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One Pro Bowl-worthy player on each AFC team

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Before the Pro Bowl teams are announced on "NFL Total Access: Pro Bowl Players Revealed," airing Tuesday night on NFL Network at 8 p.m. ET, Gregg Rosenthal has highlighted one player on each team in the NFL that deserves a spot. Note: This is not necessarily the best or most obvious potential Pro Bowler on each squad, just a player we chose to highlight. (Sorry, Tom Brady.)

Baltimore Ravens: Eric Weddle, safety. Weddle was born to play for the Ravens. He can cover tight ends, deliver big hits and stop the run. He's the biggest reason Baltimore's defense is greater than the sum of its parts.

Buffalo Bills: Lorenzo Alexander, linebacker. He's one of those players for whom a trip to the Pro Bowl will mean so much. After 12 seasons, six teams and many position changes, Alexander has enjoyed an out-of-nowhere season for the ages, posting 11.5 sacks through Week 15.

Cincinnati Bengals: Geno Atkins, defensive tackle. You can't blame Atkins for the Bengals' struggles. Twenty-three QB hits, 12 tackles for loss and 7.5 sacks only tell part of the story of his weekly disruptive play.

Cleveland Browns: Joe Thomas, tackle. There is something noble about doing your job at an extremely high level for a 10th straight season while the world burns around you.

Denver Broncos: Emmanuel Sanders, wide receiver. Both Sanders and Demaryius Thomas deserve notice for excellent play in difficult circumstances all season. It's not Sanders' fault that Denver can't protect its quarterbacks.

Houston Texans: Whitney Mercilus, defensive end. Season after season, Mercilus is the most disruptive pass rusher that doesn't get enough love. His lack of sacks (5.5) will make him a tough sell for a trip to Orlando, but he absolutely has earned it for his all-around play.

Indianapolis Colts: Andrew Luck, quarterback. Six quarterbacks are chosen for the Pro Bowl, and Luck belongs in that group. He has overcome his offensive line while cutting way down on his mistakes.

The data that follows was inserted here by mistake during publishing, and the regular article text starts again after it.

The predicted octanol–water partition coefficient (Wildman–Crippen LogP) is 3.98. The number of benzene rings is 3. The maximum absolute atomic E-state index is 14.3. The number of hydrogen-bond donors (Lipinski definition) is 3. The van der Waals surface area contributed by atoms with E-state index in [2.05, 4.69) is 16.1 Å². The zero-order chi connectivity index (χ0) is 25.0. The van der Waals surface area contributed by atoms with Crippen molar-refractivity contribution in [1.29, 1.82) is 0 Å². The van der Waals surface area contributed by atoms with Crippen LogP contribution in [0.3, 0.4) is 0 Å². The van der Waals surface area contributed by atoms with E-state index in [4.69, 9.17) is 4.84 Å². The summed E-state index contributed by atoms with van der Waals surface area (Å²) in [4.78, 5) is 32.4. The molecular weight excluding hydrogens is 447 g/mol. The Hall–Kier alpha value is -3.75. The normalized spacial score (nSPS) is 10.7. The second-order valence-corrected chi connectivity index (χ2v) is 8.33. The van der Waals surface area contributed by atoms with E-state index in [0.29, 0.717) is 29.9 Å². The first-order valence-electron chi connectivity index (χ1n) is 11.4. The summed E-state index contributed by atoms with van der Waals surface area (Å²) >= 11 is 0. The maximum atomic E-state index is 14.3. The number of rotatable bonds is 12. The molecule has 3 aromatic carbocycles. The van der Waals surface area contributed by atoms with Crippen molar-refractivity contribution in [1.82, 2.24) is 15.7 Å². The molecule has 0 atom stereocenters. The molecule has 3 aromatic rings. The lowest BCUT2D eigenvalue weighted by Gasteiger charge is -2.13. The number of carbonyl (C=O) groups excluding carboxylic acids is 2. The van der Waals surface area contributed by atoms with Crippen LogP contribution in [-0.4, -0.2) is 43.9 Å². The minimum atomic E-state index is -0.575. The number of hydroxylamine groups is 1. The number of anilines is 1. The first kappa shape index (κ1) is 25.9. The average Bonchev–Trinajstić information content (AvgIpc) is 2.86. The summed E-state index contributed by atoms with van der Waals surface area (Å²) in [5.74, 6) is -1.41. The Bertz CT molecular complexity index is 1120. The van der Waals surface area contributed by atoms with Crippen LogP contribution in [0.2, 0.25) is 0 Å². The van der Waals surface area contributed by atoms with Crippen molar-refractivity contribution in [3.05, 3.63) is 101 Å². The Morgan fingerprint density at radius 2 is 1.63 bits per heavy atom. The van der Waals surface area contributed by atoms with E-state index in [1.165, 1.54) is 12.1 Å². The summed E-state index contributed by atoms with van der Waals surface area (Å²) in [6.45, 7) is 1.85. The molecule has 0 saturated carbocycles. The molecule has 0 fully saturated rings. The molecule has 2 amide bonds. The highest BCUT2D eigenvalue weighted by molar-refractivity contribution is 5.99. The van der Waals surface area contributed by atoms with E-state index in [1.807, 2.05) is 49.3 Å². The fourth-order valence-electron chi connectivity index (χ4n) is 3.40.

Jacksonville Jaguars: Telvin Smith, linebacker. Despite their claim that they have an "exceptionally talented" roster, the Jaguars were the toughest AFC team on which to find a Pro Bowler. We'll reward Smith's rangy game because it's a joy to watch, but this one is a bit of a stretch.

Kansas City Chiefs: Eric Berry, safety. We're not quite buying the Defensive Player of the Year argument, but Berry has staked his claim as the best safety in football. He can play deep center field or near the line of scrimmage. His forced fumble against the Titans was typical of a season filled with big plays.

Miami Dolphins: Cameron Wake, defensive end. Wake may just win Comeback Player of the Year, like Berry did last season. Coming off a torn Achilles at 34 years old, Wake has 22 QB hits, 10.5 sacks and five forced fumbles. His get-off on the line of scrimmage at his size (6-foot-3, 263 pounds) is still freakish. He's one of the best players of the last decade that gets forgotten too often.

New England Patriots: Malcolm Butler, cornerback. His ascension from undrafted rookie to Super Bowl hero to top-10 cornerback is almost taken for granted. No one competes harder snap to snap, and few cornerbacks hit like Butler. He punches above his weight.

New York Jets: Leonard Williams, defensive lineman. In a miserable year for general manager Mike Maccagnan and coach Todd Bowles, at least they know they got this pick right. Through Year 2 of his career, Williams has all the makings of a guy that makes the Pro Bowl every season for the next decade.

Oakland Raiders: Donald Penn, tackle. Derek Carr should be joined at the Pro Bowl by some of the offensive linemen that protected him as well as any quarterback in football. Penn and guard Kelechi Osemele are no-brainer selections.

Pittsburgh Steelers: David DeCastro, guard. Le'Veon Bell is in my mix for MVP. His success, in part, comes from an excellent interior group in front of him led by DeCastro.

San Diego Chargers: Melvin Gordon, running back. Six running backs make the Pro Bowl. Whether he returns to the field from his hip injury or not, Gordon was one of football's six best backs this season. He was fifth in yards from scrimmage entering Week 15 and ran so much tougher than his pre-draft reputation indicated.

Tennessee Titans: DeMarco Murray, running back. On behalf of every stupid writer out there who doubted the Titans' acquisition of Murray, I would like to apologize to Mike Mularkey, general manager Jon Robinson and the entire Murray family.

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